One of the most frequent barriers women in general and Latinas in particular encounter when conducting business is lack of access to capital.
Sometimes those resources exist but they are not in “their radar.” I have sustained in several occasions that isolation and not reaching out can build as high barriers as any other obstacle. In my experience, small business owners tend to work in isolation. Very few opportunities might come knocking to your door if you do not go out and try to find them.
The purpose of founding LatinasinBusiness.us then is to connect Latina entrepreneurs with resources and information they need to start, grow and expand their businesses.
From Ecuador with love
I have known Karina Ojeda for quite some time, and can attest for her enthusiasm and dedication to her Latino community. Born in Ecuador, Karina left her country at 20 years old to pursue her college education at Rutgers University in New Jersey. While in college, she supported herself so she understands the value of hard work.
Karina saw firsthand that, in order to succeed, the Latino business community needed an advocate to reach important financial information. After a few years of experience at alternative lending institutions, she recently landed a job as a loan officer for the Union County Economic Development Corporation (UCEDC) financing team.
“UCEDC is a non-profit economic development corporation dedicated to boosting local economies and strengthening communities through business development and job creation. We’re committed to helping start-up and existing small businesses throughout our expanded service area of New Jersey, New York City, Westchester County (NY), Philadelphia, and Bucks County (PA),” Karina explained.
UCEDC offers the whole package
Karina told LatinasinBusiness.us she loves to work with disadvantaged business owners and help them flourish, taking advantage of her bilingual skills. Her solid background in alternative lending and economic development helps Karina understand what it takes to build a business.
“Through UCEDC, I can help Latina entrepreneurs take the necessary steps to succeed, not only with several loan products but also with training and mentorship services,” Karina explained.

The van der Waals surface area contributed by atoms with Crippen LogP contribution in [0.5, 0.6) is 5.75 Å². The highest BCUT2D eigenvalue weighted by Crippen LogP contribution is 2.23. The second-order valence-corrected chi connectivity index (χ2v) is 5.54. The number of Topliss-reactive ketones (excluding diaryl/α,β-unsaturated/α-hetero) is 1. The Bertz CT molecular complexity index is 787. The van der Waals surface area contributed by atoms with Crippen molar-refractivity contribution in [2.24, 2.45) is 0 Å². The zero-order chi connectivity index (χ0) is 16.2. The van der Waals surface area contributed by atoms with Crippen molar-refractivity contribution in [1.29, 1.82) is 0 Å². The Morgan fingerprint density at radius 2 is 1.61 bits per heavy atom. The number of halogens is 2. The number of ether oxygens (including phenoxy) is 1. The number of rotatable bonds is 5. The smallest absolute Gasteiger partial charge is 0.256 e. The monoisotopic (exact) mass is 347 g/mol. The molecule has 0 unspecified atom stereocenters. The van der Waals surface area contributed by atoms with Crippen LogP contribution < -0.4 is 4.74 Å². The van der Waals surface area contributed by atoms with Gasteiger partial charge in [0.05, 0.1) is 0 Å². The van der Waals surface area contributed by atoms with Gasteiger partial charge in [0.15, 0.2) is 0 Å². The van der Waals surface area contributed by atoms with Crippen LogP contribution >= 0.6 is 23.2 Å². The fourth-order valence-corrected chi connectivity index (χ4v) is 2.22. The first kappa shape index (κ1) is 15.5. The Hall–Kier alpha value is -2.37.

A partnership between the New Jersey Economic Development Authority (EDA) and UCEDC has supported the creation of training programs such as Entrepreneurship 101, a six-week course that guides participants through the early stages of the entrepreneurial process and provides tools and guidance to turn a business idea into a success.
“With loans from $500 to $5 million, UCEDC can help at every stage of business growth,” Karina shared. “Whether you need a modest amount to buy inventory, a little more for equipment, or six or seven figures to purchase and renovate space, we’re there for you,” she said.
Tory Burch Foundation only for women entrepreneurs
For a limited time only, UCEDC has launched a Loan Sale program for women entrepreneurs throughout New Jersey, New York City, Westchester County (NY), Philadelphia County and Bucks County (PA). Thanks to the generous support of renowned fashion designer, businesswoman and philanthropist Tory Burch and the Tory Burch Foundation Capital Program, powered by Bank of America, women business owners will get a 2 point reduction on their fixed interest rates for loans up to $50,000.
To be eligible for this fantastic opportunity, women need to be in business for at least two years and fill out an application with UCEDC. “We’re grateful that Tory Burch shares our commitment to providing access to affordable capital to women entrepreneurs. Borrowers can save thousands over the life of the loan!” Karina explained.
Moreover, ladies, you can use your loan to pay down more expensive debt, purchase supplies, inventory or equipment, use it as working capital or almost any other business use, so do not delay. Call Karina today at (908) 527-1166 and get your application going!
Disclaimer: LatinasinBusiness.us is not affiliated, associated, authorized, endorsed by, or in any way officially connected with UCEDC or EDA, or any of its subsidiaries or its affiliates. For additional information, please refer to the UCEDC website at https://ucedc.com.